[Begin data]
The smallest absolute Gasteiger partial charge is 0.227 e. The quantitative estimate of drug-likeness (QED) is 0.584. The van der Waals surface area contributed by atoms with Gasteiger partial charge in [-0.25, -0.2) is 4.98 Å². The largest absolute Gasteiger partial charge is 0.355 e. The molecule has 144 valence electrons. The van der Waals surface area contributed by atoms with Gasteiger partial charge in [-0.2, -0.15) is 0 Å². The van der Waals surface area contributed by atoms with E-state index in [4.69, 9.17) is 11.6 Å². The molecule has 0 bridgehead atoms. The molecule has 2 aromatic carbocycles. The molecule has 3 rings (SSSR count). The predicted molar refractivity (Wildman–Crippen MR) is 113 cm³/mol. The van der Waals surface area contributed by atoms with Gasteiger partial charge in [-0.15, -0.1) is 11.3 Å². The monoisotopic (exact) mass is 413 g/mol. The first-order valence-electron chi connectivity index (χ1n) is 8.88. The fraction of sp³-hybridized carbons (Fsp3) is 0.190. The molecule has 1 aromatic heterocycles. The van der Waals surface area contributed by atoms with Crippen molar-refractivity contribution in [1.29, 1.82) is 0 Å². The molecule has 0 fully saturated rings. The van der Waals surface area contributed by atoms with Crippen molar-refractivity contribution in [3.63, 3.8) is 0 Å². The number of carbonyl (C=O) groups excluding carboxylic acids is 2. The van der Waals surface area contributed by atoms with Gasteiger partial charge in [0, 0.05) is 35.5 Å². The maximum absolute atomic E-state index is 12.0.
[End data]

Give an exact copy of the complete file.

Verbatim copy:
The smallest absolute Gasteiger partial charge is 0.227 e. The quantitative estimate of drug-likeness (QED) is 0.584. The van der Waals surface area contributed by atoms with Gasteiger partial charge in [-0.25, -0.2) is 4.98 Å². The largest absolute Gasteiger partial charge is 0.355 e. The molecule has 144 valence electrons. The van der Waals surface area contributed by atoms with Gasteiger partial charge in [-0.2, -0.15) is 0 Å². The van der Waals surface area contributed by atoms with E-state index in [4.69, 9.17) is 11.6 Å². The molecule has 0 bridgehead atoms. The molecule has 2 aromatic carbocycles. The molecule has 3 rings (SSSR count). The predicted molar refractivity (Wildman–Crippen MR) is 113 cm³/mol. The van der Waals surface area contributed by atoms with Gasteiger partial charge in [-0.15, -0.1) is 11.3 Å². The monoisotopic (exact) mass is 413 g/mol. The first-order valence-electron chi connectivity index (χ1n) is 8.88. The fraction of sp³-hybridized carbons (Fsp3) is 0.190. The molecule has 1 aromatic heterocycles. The van der Waals surface area contributed by atoms with Crippen molar-refractivity contribution in [1.29, 1.82) is 0 Å². The molecule has 0 fully saturated rings. The van der Waals surface area contributed by atoms with Crippen molar-refractivity contribution in [3.63, 3.8) is 0 Å². The number of carbonyl (C=O) groups excluding carboxylic acids is 2. The van der Waals surface area contributed by atoms with Gasteiger partial charge in [0, 0.05) is 35.5 Å². The maximum absolute atomic E-state index is 12.0.